Amoraim / Babylonian Talmud / Judaism

“The practice of waiting seven blood-free days following the end of a regular menstrual period is variously described in the Talmud as heḥemiru al atzman, minhaga, and halakhah pesukah, indicating that a variety of attitudes existed as to the severity of the requirement”

Zimmerman is correct in saying that a seven-day wait after any bleeding has become standard practice, almost never dispensed with. However, she gives the incorrect impression that the seven-day wait after a menstrual period of three or more days was a formal enactment of Rabbi Yehudah Hanasi, and that the so-called “ḥumra of Rabbi Zeira” refers only to the extension of this rule to a one or two-day menstrual period. This description, based on BT Nidah 66b, leaves out the essential information that Rabbi Yehudah Hanasi’s enactment referred only to women from the countryside (basadot), that is, to those who had no recourse to rabbinic consultation with regard to distinctions between bleeding that is part of the menstrual cycle–which, on the basis of scriptural law, would not require a wait of seven blood-free days—and “irregular” bleeding. The Babylonian women of Rabbi Zeira’s time took this practice upon themselves despite the presence of rabbis among them, and extended it to include bleeding of one or two days’ duration as well. Thus, for contemporary women in the era of advanced communications technology, it may be said that all aspects of this practice are based on a ḥumra introduced by the Babylonian women. The practice of waiting seven blood-free days following the end of a regular menstrual period is variously described in the Talmud as heḥemiru al atzman, minhaga, and halakhah pesukah, indicating that a variety of attitudes existed as to the severity of the requirement. Nowhere, however, is it presented as an actual rabbinic enactment, except for “country women” who cannot consult a rabbi.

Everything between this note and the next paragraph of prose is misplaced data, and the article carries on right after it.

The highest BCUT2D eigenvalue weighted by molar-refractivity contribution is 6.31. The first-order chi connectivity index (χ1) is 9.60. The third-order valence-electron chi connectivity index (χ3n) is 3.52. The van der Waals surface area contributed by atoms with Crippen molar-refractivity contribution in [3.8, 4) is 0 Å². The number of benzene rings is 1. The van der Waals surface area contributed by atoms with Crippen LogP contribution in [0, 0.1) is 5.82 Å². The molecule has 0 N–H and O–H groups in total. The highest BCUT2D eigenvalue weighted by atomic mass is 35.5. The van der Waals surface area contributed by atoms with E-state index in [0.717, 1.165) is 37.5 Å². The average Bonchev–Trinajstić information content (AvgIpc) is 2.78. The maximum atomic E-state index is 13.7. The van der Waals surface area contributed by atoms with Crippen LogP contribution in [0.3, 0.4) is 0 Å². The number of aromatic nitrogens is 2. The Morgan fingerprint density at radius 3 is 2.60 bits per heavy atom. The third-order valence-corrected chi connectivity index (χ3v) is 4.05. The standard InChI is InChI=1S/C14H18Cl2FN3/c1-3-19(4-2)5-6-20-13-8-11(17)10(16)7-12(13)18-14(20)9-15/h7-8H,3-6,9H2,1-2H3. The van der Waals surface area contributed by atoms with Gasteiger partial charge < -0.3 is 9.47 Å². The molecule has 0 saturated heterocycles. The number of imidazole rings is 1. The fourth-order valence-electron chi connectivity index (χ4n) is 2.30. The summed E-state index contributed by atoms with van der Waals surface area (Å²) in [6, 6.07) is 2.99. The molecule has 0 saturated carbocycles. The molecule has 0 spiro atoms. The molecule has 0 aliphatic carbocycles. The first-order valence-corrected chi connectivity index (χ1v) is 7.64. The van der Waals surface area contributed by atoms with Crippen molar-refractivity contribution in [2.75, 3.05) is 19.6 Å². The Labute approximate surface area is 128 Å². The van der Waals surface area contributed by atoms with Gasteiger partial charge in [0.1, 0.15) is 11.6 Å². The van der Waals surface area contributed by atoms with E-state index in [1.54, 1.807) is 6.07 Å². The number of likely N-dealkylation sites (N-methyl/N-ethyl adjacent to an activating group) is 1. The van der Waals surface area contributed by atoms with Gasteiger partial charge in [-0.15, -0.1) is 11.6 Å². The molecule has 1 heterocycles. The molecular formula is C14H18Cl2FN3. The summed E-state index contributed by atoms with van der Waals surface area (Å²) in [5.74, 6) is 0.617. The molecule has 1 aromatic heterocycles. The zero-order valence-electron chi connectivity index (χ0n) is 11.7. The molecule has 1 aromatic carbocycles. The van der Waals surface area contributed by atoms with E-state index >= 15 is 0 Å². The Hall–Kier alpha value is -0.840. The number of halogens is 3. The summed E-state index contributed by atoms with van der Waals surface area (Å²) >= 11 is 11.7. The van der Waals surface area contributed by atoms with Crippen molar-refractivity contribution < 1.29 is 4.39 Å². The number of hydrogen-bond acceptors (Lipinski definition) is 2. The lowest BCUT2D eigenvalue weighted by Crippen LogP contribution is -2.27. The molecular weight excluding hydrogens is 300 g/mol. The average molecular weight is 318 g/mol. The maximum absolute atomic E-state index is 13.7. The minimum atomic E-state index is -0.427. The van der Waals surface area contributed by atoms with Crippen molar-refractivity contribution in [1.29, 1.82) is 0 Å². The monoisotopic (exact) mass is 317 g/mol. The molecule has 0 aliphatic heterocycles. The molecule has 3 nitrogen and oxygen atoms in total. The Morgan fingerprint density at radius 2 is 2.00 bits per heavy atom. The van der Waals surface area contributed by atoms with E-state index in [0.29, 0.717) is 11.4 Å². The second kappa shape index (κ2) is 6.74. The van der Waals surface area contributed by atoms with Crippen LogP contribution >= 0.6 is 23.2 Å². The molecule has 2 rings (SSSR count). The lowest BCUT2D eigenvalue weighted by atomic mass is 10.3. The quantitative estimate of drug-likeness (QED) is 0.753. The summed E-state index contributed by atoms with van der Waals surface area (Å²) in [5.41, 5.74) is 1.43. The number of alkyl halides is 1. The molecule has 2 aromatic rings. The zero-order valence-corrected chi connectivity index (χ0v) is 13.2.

Moshe Benovitz, “A Lifetime Companion to the Laws of Jewish Family Life and Man and Woman: Guidance for Newlyweds (review),” Nashim: A Journal of Jewish Women’s Studies & Gender Issues vol. 12, no. 1 (2006), 316.